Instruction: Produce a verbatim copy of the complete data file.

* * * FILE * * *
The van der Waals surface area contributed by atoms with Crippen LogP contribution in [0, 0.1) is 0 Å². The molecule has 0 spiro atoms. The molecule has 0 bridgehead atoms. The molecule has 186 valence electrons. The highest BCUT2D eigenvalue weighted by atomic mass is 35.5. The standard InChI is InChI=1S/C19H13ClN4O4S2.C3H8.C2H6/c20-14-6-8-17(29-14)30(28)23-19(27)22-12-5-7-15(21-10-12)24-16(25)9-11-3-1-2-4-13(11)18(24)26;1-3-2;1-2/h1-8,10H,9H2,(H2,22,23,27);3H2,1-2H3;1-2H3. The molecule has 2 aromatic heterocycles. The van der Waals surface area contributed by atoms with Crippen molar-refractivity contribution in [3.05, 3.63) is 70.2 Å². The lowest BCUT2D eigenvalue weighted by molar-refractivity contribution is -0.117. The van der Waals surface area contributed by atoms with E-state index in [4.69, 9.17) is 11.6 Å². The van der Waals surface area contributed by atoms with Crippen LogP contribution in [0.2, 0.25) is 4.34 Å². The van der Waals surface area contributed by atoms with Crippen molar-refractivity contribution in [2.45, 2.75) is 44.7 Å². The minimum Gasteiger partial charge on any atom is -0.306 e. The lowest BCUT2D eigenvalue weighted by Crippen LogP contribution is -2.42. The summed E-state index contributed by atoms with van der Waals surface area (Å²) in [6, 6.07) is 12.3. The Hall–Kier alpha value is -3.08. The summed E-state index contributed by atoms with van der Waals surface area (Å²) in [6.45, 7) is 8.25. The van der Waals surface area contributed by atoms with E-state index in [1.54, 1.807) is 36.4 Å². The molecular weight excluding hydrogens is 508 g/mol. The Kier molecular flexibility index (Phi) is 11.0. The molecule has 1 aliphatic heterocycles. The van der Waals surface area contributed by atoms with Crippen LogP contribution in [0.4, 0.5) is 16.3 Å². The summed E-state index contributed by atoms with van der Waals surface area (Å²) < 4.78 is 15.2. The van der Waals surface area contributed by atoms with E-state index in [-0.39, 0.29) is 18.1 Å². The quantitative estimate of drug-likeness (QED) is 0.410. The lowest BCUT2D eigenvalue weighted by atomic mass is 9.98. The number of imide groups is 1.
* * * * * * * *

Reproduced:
The van der Waals surface area contributed by atoms with Crippen LogP contribution in [0, 0.1) is 0 Å². The molecule has 0 spiro atoms. The molecule has 0 bridgehead atoms. The molecule has 186 valence electrons. The highest BCUT2D eigenvalue weighted by atomic mass is 35.5. The standard InChI is InChI=1S/C19H13ClN4O4S2.C3H8.C2H6/c20-14-6-8-17(29-14)30(28)23-19(27)22-12-5-7-15(21-10-12)24-16(25)9-11-3-1-2-4-13(11)18(24)26;1-3-2;1-2/h1-8,10H,9H2,(H2,22,23,27);3H2,1-2H3;1-2H3. The molecule has 2 aromatic heterocycles. The van der Waals surface area contributed by atoms with Crippen molar-refractivity contribution in [3.05, 3.63) is 70.2 Å². The lowest BCUT2D eigenvalue weighted by molar-refractivity contribution is -0.117. The van der Waals surface area contributed by atoms with E-state index in [4.69, 9.17) is 11.6 Å². The van der Waals surface area contributed by atoms with Crippen LogP contribution in [0.2, 0.25) is 4.34 Å². The van der Waals surface area contributed by atoms with Crippen molar-refractivity contribution in [2.45, 2.75) is 44.7 Å². The minimum Gasteiger partial charge on any atom is -0.306 e. The lowest BCUT2D eigenvalue weighted by Crippen LogP contribution is -2.42. The summed E-state index contributed by atoms with van der Waals surface area (Å²) in [6, 6.07) is 12.3. The Hall–Kier alpha value is -3.08. The summed E-state index contributed by atoms with van der Waals surface area (Å²) in [6.45, 7) is 8.25. The van der Waals surface area contributed by atoms with E-state index in [1.54, 1.807) is 36.4 Å². The molecular weight excluding hydrogens is 508 g/mol. The Kier molecular flexibility index (Phi) is 11.0. The molecule has 1 aliphatic heterocycles. The van der Waals surface area contributed by atoms with Crippen LogP contribution in [0.4, 0.5) is 16.3 Å². The summed E-state index contributed by atoms with van der Waals surface area (Å²) < 4.78 is 15.2. The van der Waals surface area contributed by atoms with E-state index in [-0.39, 0.29) is 18.1 Å². The quantitative estimate of drug-likeness (QED) is 0.410. The lowest BCUT2D eigenvalue weighted by atomic mass is 9.98. The number of imide groups is 1.